Elizabeth Kolbert

The Sixth Extinction: An Unnatural History

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Over the last half a billion years, there have been five mass extinctions of life on earth. Scientists around the world are currently monitoring the sixth, predicted to be the most devastating extinction event since the asteroid impact that wiped out the dinosaurs. Elizabeth Kolbert combines brilliant field reporting, the history of ideas and the work of geologists, botanists and marine biologists to tell the gripping stories of a dozen species“ including the Panamanian golden frog and the Sumatran rhino some already gone, others at the point of vanishing. The sixth extinction is likely to be mankind's most lasting legacy and Elizabeth Kolbert's book urgently compels us to rethink the fundamental question of what it means to be human.
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    Alexey Romadinovje podelio/la utisakпре 9 месеци
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    Alarmists bible. Lots of bullshit, references to some random scientists and "scientists" mixed with heaps of emotions. The only reason to read it is to be able to answer to alarmists and greenies who refer to this book.

    bookmate bookmateje podelio/la utisakпре 6 месеци
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    Canan Aydemirje podelio/la utisakпре 7 месеци
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    Lena von Bülowje citiraoпрошле године
    Beginnings, it’s said, are apt to be shadowy. So it is with this story, which starts with the emergence of a new species maybe two hundred thousand years ago. The species does not yet have a name—nothing does—but it has the capacity to name things.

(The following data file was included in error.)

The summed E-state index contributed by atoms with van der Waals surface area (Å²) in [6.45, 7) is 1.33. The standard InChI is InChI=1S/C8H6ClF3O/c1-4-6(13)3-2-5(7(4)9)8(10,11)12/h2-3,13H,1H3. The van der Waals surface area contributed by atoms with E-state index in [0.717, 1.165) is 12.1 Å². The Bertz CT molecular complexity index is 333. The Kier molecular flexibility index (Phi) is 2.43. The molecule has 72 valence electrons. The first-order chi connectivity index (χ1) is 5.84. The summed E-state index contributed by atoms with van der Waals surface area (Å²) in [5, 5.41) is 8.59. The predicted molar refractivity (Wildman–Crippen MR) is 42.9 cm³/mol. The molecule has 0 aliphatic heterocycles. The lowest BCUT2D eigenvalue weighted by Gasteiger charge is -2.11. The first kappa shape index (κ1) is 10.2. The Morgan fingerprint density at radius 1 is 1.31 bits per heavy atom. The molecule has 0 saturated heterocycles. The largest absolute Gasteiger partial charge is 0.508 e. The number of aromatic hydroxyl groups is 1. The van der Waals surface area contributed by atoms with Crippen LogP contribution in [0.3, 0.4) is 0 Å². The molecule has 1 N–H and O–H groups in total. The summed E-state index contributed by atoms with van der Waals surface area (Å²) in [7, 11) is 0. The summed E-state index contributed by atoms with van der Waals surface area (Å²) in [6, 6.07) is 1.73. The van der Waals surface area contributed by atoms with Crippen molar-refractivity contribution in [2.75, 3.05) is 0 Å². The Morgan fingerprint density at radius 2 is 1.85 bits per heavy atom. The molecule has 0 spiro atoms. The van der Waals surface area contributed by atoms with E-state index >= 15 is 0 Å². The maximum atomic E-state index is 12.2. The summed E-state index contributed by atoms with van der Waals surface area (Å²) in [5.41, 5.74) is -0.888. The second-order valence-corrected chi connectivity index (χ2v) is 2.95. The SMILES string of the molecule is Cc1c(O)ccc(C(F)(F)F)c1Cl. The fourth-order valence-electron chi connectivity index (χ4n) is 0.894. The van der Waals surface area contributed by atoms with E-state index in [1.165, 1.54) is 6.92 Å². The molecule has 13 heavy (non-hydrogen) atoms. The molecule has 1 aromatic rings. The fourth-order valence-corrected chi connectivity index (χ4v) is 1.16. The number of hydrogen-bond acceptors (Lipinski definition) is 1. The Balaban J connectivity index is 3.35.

As with any young species, this one’s position is precarious. Its numbers are small, and its range restricted to a slice of eastern Africa. Slowly its population grows, but quite possibly then it contracts again—some would claim nearly fatally—to just a few thousand pairs.
    The members of the species are not particularly swift or strong or fertile. They are, however, singularly resourceful. Gradually they push into regions with different climates, different predators, and different prey. None of the usual constraints of habitat or geography seem to check them. They cross rivers, plateaus, mountain ranges. In coastal regions, they gather shellfish; farther inland, they hunt mammals. Everywhere they settle, they adapt and innovate. On reaching Europe, they encounter creatures very much like themselves, but stockier and probably brawnier, who have been living on the continent far longer. They interbreed with these creatures and then, by one means or another, kill them off
    Evgeni Manovje citiraoпре 16 дана
    Hers is a deadly message, delivered in elegant prose, and we can’t afford to ignore it’ Sunday Telegraph

    ‘Elizabeth Kolbert has established herself as one of our very best science writers … In her timely, meticulously researched and well-written book, Kolbert combines scientific analysis and personal narratives to explain it to us’ Al Gore, New York Times

    ‘Excellent … The Sixth Extinction
    b5509840943je citiraoпрошлог месеца
    What she saw, and has recorded without melodrama or sentimentality in this important book, is often heartbreaking and deeply alarming … This book can’t offer solutions, much less a cure. But its purpos

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